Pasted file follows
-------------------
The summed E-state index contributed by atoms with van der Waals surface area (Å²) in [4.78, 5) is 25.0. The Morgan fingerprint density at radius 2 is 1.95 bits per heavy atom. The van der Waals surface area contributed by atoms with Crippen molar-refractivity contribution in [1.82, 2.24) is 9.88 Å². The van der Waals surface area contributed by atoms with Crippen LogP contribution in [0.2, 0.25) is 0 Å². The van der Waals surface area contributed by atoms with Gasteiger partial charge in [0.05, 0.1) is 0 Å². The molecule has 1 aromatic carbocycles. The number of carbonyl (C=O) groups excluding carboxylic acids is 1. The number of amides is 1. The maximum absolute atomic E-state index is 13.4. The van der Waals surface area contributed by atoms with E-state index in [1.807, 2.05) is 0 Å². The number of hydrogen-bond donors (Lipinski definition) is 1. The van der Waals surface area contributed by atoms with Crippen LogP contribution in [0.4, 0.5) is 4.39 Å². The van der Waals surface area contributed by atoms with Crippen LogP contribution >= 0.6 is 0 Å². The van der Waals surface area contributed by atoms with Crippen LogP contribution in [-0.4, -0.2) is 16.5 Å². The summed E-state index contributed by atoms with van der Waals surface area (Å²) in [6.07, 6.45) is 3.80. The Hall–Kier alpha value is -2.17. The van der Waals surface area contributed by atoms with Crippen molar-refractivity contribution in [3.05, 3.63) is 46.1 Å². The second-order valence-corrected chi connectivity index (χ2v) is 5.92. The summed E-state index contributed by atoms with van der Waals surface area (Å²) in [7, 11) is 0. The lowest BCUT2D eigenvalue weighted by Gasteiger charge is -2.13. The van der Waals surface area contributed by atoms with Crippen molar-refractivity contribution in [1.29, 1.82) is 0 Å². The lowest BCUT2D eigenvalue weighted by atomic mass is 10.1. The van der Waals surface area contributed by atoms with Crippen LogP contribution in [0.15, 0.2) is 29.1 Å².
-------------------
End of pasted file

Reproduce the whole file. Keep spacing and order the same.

The summed E-state index contributed by atoms with van der Waals surface area (Å²) in [4.78, 5) is 25.0. The Morgan fingerprint density at radius 2 is 1.95 bits per heavy atom. The van der Waals surface area contributed by atoms with Crippen molar-refractivity contribution in [1.82, 2.24) is 9.88 Å². The van der Waals surface area contributed by atoms with Crippen LogP contribution in [0.2, 0.25) is 0 Å². The van der Waals surface area contributed by atoms with Gasteiger partial charge in [0.05, 0.1) is 0 Å². The molecule has 1 aromatic carbocycles. The number of carbonyl (C=O) groups excluding carboxylic acids is 1. The number of amides is 1. The maximum absolute atomic E-state index is 13.4. The van der Waals surface area contributed by atoms with E-state index in [1.807, 2.05) is 0 Å². The number of hydrogen-bond donors (Lipinski definition) is 1. The van der Waals surface area contributed by atoms with Crippen LogP contribution in [0.4, 0.5) is 4.39 Å². The van der Waals surface area contributed by atoms with Crippen LogP contribution >= 0.6 is 0 Å². The van der Waals surface area contributed by atoms with Crippen LogP contribution in [-0.4, -0.2) is 16.5 Å². The summed E-state index contributed by atoms with van der Waals surface area (Å²) in [6.07, 6.45) is 3.80. The Hall–Kier alpha value is -2.17. The van der Waals surface area contributed by atoms with Crippen molar-refractivity contribution in [3.05, 3.63) is 46.1 Å². The second-order valence-corrected chi connectivity index (χ2v) is 5.92. The summed E-state index contributed by atoms with van der Waals surface area (Å²) in [7, 11) is 0. The lowest BCUT2D eigenvalue weighted by Gasteiger charge is -2.13. The van der Waals surface area contributed by atoms with Crippen molar-refractivity contribution in [1.29, 1.82) is 0 Å². The lowest BCUT2D eigenvalue weighted by atomic mass is 10.1. The van der Waals surface area contributed by atoms with Crippen LogP contribution in [0.15, 0.2) is 29.1 Å².